Review by Sarah Williams
Freeland is probably the gentlest stoner movie you'll see, and it's deeply rooted in emotion. Devi (Krisha Fairchild) is an aging weed farmer desperate to sell this year’s harvest, which may be her last due to the increasing restrictions that come with legalization. Unlike most films about drugs, it’s serene and unaggressive, instead portraying the ageless counter cultural spirit. A quiet, meditative examination of one woman’s struggle to adapt, it’s a backwoods look at changing times.
The easiest way to describe the film is that it feels like a stoner Kelly Reichardt film. The wilderness compositions are stunning, with a hazy fog rolling in at times, and a beating sun making the treeline glow gold at others. Mario Furloni and Kate McLean’s film is one with the world it is in, and their personal, almost documentary-like style is able to cover a limited story and sparse script. One of the film’s most stunning shots shows Devi popping her head out from underwater in a lake, perhaps reborn into a world she has been trying to avoid for years.
Frequent Trey Edward Shults collaborator Krisha Fairchild is devastating to watch here. Her character, and her soon-to-retire partner (John Craven) are part of an older generation often considered more uptight and conservative about these matters, but she is part of a subset that is the last to be truly free. She didn't have to discover this natural world for herself, she began with it, and has stayed apart from the rules of the world. Losing her farm is an unwelcome force from society, one that begs her to integrate in a world she has never belonged to. For everyone else in the farm, this is a devastating loss of their lifestyles, but for Devi, this has always been her life.
Certain Women breakout Lily Gladstone has a minor role, but is fantastic as usual. She adds a layer of warmth to her alt-hippie character, who is part of Krisha's band fighting against the industrialization of their livelihood. It’s a shame she doesn’t get more screen time, one of the aspects that could have been much more fleshed out in a longer runtime. Freeland is a story of found family beneath Devi's legal struggle. It's a cobbled-together group who've learned to care for each other out in the wilderness. They blend in with their surroundings just as much as the deer darting around the plains, camouflaged because they've learned to trust nature. This unbroken territory is their freedom, and the farm is the tether to the real world that allows them to have it. The eighty-minute runtime is almost completely set within this tight-knit group, a smart decision in limiting the film's scope.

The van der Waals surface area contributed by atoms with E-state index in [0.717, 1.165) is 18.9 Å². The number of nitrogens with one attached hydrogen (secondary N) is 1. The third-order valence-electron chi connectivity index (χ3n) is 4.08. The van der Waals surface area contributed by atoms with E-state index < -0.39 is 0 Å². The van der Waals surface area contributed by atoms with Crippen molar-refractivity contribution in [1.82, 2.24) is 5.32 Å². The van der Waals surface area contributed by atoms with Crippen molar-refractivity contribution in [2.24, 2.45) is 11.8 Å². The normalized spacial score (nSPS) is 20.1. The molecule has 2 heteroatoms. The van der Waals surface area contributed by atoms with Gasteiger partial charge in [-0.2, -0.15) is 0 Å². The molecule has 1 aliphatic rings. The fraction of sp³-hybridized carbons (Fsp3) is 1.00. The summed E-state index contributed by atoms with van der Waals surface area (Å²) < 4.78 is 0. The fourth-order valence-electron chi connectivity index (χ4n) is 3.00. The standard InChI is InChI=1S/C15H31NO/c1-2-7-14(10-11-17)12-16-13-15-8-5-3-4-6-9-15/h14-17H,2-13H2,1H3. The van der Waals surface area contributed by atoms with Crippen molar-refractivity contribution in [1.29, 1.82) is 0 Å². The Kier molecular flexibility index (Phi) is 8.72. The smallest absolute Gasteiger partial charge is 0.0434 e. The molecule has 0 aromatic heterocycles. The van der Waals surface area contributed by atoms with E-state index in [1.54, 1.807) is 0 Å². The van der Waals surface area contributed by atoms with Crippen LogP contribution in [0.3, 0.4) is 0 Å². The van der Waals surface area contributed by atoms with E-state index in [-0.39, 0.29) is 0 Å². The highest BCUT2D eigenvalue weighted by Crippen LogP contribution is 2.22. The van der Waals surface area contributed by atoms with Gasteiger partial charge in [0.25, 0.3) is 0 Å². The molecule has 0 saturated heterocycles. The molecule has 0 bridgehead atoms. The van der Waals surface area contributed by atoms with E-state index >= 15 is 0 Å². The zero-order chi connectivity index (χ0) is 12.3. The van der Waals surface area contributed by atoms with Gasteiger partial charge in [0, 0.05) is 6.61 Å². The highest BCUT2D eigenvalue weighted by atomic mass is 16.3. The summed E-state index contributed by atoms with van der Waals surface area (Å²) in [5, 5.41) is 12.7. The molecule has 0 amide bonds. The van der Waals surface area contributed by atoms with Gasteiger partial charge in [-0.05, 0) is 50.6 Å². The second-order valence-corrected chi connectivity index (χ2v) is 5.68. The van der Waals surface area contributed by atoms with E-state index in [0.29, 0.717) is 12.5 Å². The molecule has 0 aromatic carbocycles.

To them, this harvest is what keeps their freedom, and legalization is taking their world away more than it gives them any leeway. Marijuana is one of the most tightly regulated crops in places that allow it to be grown and sold, and the tight-knit clan the film follows is not used to all the legal struggles that come with it. The ever-shifting industry is pushing them out in favor of corporate newcomers, and this strikes Devi heavily.
Issues that may come from making a film about a mainly white group of people in the industry are staved off by showing pre-legalization hippies. They aren't the ones directly coming in to gentrify in cities and sell expensive synthetics, they're just a found family who feel connected to the land, and this plant has been their life long before talk of legalization. They operate in a realm separate from this commercialized drug industry, so they're exempt from most of the discussion.
Opening credits of warm, grainy home movie footage set a precedent for what is to come. This is a film that feels like a family memory, one telling the tale of how their lives changed. Conflict is only at the fore when Devi lets down her guard as she tries to shut it out, and in these moments we are let inside a legal battle to keep their lives. It’s so calm yet grounded in the desire for independence that the short runtime is nowhere near enough. It could reach a full two hours with flowing nature shots and calm gatherings, and fit perfectly into the world of slow cinema as an American entry. The appreciation for the outdoors is one of the strongest points, and drawing this out, along with more time to develop side characters, would make it an absolute knockout of a film.
Freeland was set to debut at the cancelled 2020 SXSW Film Festival. It is currently seeking distribution.